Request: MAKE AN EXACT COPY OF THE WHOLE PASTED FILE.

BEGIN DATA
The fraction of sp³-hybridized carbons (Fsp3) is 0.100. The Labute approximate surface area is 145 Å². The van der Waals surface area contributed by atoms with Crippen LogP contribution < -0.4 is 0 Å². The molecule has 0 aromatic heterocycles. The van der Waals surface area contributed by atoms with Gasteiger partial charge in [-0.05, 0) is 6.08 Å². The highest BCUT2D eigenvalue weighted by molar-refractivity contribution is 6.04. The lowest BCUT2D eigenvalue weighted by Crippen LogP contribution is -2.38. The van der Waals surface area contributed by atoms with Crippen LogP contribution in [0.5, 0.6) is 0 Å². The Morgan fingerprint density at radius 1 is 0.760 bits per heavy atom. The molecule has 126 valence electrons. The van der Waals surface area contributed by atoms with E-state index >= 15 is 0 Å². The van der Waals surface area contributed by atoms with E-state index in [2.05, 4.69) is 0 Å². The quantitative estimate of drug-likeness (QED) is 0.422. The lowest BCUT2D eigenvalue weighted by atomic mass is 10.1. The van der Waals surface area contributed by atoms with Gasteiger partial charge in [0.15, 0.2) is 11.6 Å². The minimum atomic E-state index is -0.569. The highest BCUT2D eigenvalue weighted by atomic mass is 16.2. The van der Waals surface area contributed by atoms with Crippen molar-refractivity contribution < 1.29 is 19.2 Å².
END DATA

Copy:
The fraction of sp³-hybridized carbons (Fsp3) is 0.100. The Labute approximate surface area is 145 Å². The van der Waals surface area contributed by atoms with Crippen LogP contribution < -0.4 is 0 Å². The molecule has 0 aromatic heterocycles. The van der Waals surface area contributed by atoms with Gasteiger partial charge in [-0.05, 0) is 6.08 Å². The highest BCUT2D eigenvalue weighted by molar-refractivity contribution is 6.04. The lowest BCUT2D eigenvalue weighted by Crippen LogP contribution is -2.38. The van der Waals surface area contributed by atoms with Crippen LogP contribution in [0.5, 0.6) is 0 Å². The Morgan fingerprint density at radius 1 is 0.760 bits per heavy atom. The molecule has 126 valence electrons. The van der Waals surface area contributed by atoms with E-state index >= 15 is 0 Å². The van der Waals surface area contributed by atoms with E-state index in [2.05, 4.69) is 0 Å². The quantitative estimate of drug-likeness (QED) is 0.422. The lowest BCUT2D eigenvalue weighted by atomic mass is 10.1. The van der Waals surface area contributed by atoms with Gasteiger partial charge in [0.15, 0.2) is 11.6 Å². The minimum atomic E-state index is -0.569. The highest BCUT2D eigenvalue weighted by atomic mass is 16.2. The van der Waals surface area contributed by atoms with Crippen molar-refractivity contribution < 1.29 is 19.2 Å².